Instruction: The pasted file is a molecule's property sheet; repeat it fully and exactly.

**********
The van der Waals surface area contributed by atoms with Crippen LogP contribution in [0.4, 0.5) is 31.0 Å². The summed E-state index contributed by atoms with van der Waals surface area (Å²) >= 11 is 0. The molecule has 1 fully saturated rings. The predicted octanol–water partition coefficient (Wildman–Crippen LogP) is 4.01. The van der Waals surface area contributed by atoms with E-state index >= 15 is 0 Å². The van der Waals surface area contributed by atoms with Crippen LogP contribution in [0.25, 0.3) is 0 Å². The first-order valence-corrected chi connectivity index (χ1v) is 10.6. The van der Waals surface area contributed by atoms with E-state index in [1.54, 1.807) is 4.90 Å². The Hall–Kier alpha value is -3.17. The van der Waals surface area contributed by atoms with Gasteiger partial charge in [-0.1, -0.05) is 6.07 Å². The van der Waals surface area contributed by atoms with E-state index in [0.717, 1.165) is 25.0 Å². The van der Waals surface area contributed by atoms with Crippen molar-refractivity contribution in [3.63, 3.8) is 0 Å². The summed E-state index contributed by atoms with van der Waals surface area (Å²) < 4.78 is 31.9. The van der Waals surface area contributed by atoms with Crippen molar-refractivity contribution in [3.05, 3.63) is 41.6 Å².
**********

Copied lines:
The van der Waals surface area contributed by atoms with Crippen LogP contribution in [0.4, 0.5) is 31.0 Å². The summed E-state index contributed by atoms with van der Waals surface area (Å²) >= 11 is 0. The molecule has 1 fully saturated rings. The predicted octanol–water partition coefficient (Wildman–Crippen LogP) is 4.01. The van der Waals surface area contributed by atoms with E-state index >= 15 is 0 Å². The van der Waals surface area contributed by atoms with Crippen LogP contribution in [0.25, 0.3) is 0 Å². The first-order valence-corrected chi connectivity index (χ1v) is 10.6. The van der Waals surface area contributed by atoms with E-state index in [1.54, 1.807) is 4.90 Å². The Hall–Kier alpha value is -3.17. The van der Waals surface area contributed by atoms with Gasteiger partial charge in [-0.1, -0.05) is 6.07 Å². The van der Waals surface area contributed by atoms with E-state index in [0.717, 1.165) is 25.0 Å². The van der Waals surface area contributed by atoms with Crippen molar-refractivity contribution in [3.63, 3.8) is 0 Å². The summed E-state index contributed by atoms with van der Waals surface area (Å²) < 4.78 is 31.9. The van der Waals surface area contributed by atoms with Crippen molar-refractivity contribution in [3.05, 3.63) is 41.6 Å².